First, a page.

U.S. Worried over Syrian Crisis’ ‘Spillover Effect’ on Lebanon
The United State has expressed deep concern over the violence in the northern city of Tripoli and the kidnappings spree of Syrian and Turkish nationals across Lebanon.
“We are very concerned about this violence and the spillover effect from what’s going on in Syria, and particularly the latest violence in Tripoli,” State Department spokeswoman Victoria Nuland said Tuesday.
At least seven people have been killed in gunbattles between the rival Tripoli neighborhoods of Bab al-Tabbaneh and Jabal Mohsen since Monday, a clear sign that Syria’s war, which began with a popular uprising in March 2011, has spilled over into Lebanon.
The majority of Bab al-Tabbaneh residents are Sunnis supporting the Syrian revolution while Jabal Mohsen is mostly Alawite, the sect of Syrian President Bashar Assad.
The U.S. is also concerned about the “ongoing reports of retribution, kidnappings across Lebanon, and we are continuing both publicly and privately to call on all parties to exercise restraint, to respect Lebanese security and stability,” Nuland said.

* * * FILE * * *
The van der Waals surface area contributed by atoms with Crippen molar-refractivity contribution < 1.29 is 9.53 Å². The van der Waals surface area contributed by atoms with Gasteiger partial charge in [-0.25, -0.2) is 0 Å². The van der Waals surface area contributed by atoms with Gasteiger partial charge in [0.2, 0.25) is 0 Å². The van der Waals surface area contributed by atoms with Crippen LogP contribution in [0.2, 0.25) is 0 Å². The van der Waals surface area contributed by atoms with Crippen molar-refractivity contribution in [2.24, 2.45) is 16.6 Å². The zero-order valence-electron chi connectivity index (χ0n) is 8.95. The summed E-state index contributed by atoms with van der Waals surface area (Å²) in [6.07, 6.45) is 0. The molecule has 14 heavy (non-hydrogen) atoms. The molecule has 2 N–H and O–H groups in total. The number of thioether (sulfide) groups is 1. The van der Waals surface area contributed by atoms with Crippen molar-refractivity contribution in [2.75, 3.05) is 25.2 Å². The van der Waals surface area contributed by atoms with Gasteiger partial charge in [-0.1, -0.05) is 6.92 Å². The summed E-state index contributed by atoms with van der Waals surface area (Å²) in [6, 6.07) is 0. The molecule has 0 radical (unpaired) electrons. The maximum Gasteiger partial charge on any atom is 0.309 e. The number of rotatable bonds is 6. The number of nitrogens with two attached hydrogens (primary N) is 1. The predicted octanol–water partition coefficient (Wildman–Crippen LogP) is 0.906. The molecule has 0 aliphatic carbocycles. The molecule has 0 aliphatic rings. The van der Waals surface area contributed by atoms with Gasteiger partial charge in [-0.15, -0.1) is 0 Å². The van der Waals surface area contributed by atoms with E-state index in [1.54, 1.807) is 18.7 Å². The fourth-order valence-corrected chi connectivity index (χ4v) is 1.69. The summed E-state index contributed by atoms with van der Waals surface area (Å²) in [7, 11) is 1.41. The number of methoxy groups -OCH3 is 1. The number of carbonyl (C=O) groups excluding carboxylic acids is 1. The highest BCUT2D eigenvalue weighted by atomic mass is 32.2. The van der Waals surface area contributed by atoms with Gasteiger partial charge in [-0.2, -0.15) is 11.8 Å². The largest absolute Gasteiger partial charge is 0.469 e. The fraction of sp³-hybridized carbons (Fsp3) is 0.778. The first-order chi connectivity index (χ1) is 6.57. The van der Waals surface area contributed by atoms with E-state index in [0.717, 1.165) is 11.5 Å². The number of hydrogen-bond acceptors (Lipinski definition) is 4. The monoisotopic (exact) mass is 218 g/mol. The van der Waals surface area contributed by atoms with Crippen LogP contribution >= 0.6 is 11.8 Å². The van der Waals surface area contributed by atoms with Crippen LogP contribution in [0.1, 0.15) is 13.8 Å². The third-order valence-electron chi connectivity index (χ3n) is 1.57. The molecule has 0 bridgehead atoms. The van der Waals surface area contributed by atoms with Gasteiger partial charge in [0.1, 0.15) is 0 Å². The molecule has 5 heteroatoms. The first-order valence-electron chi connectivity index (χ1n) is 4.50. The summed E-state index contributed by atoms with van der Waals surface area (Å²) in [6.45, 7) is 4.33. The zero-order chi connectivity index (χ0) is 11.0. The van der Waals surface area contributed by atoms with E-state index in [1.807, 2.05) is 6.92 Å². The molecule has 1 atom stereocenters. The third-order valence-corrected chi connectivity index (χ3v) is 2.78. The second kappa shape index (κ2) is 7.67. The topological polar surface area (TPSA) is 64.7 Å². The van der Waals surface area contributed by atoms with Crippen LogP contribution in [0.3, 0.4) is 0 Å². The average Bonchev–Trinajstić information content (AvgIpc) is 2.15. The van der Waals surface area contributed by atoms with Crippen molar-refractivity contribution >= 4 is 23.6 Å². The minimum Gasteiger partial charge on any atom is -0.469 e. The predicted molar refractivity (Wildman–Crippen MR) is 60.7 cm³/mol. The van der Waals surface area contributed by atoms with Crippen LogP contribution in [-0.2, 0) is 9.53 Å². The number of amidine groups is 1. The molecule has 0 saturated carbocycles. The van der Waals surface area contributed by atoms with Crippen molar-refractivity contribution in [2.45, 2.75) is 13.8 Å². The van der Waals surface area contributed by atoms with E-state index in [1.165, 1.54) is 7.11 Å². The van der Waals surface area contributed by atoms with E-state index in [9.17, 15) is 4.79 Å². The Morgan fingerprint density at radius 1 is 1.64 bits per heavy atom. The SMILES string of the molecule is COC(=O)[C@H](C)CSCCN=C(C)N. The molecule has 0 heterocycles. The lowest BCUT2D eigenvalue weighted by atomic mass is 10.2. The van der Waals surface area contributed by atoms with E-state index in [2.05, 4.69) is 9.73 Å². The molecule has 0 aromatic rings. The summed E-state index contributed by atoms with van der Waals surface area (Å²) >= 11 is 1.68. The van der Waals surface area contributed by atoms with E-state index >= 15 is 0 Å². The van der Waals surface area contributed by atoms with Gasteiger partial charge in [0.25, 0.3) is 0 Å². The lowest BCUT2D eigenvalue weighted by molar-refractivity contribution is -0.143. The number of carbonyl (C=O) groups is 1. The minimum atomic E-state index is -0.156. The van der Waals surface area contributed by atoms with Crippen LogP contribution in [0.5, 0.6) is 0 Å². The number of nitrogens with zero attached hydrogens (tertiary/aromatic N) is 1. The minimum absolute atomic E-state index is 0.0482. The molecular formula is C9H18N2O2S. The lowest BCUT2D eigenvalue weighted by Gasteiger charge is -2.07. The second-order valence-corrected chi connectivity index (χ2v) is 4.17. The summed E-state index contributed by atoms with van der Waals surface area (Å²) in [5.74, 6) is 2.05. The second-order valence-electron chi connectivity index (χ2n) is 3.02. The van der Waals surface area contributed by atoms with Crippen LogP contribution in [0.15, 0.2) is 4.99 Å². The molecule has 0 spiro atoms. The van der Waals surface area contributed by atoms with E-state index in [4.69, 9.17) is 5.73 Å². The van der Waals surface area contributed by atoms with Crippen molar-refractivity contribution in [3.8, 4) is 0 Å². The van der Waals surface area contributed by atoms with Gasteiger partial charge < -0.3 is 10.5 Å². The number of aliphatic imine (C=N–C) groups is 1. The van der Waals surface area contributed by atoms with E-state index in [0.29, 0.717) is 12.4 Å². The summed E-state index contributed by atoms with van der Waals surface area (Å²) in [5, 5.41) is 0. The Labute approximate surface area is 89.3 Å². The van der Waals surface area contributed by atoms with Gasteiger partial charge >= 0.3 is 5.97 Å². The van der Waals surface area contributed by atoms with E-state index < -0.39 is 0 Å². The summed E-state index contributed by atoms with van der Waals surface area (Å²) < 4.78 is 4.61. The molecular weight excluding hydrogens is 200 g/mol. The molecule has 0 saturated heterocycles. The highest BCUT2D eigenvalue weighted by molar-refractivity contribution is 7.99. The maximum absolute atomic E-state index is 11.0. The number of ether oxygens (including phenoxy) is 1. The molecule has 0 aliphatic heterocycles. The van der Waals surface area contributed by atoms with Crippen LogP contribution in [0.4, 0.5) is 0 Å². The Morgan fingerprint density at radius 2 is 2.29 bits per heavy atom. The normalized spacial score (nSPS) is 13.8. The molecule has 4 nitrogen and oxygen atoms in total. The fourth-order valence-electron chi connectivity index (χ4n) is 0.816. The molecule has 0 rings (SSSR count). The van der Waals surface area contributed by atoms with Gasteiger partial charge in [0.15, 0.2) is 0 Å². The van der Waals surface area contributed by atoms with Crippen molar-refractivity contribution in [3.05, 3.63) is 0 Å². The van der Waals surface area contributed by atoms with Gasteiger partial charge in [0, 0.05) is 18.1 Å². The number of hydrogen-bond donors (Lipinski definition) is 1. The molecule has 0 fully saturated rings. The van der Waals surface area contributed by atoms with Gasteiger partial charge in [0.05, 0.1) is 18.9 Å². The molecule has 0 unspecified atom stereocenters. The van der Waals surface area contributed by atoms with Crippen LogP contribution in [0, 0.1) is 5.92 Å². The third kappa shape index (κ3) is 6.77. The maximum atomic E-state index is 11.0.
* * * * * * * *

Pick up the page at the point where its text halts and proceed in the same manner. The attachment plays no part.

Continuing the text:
Al-Meqdad clan has claimed the abduction of around 20 Syrians and a Turkish national in retaliation to the rebel Free Syrian Army’s kidnapping of a family member, Hassan al-Meqdad, in Damascus last week.
However the clan said it was not responsible for the disappearance of a second Turkish citizen.
Several other Syrians have gone missing since the family announced that its military wing stopped the abductions last Thursday. It was not clear who was behind the disappearances.
“We have been commending – and we are continuing to do so – the efforts of the Lebanese Armed Forces and the Internal Security Forces to respond and try to quell this violence where they can and to set the good example that they do of a nonsectarian Lebanon,” Nuland said.
“But it’s obviously very worrying and a bad example of negative spillover,” she added.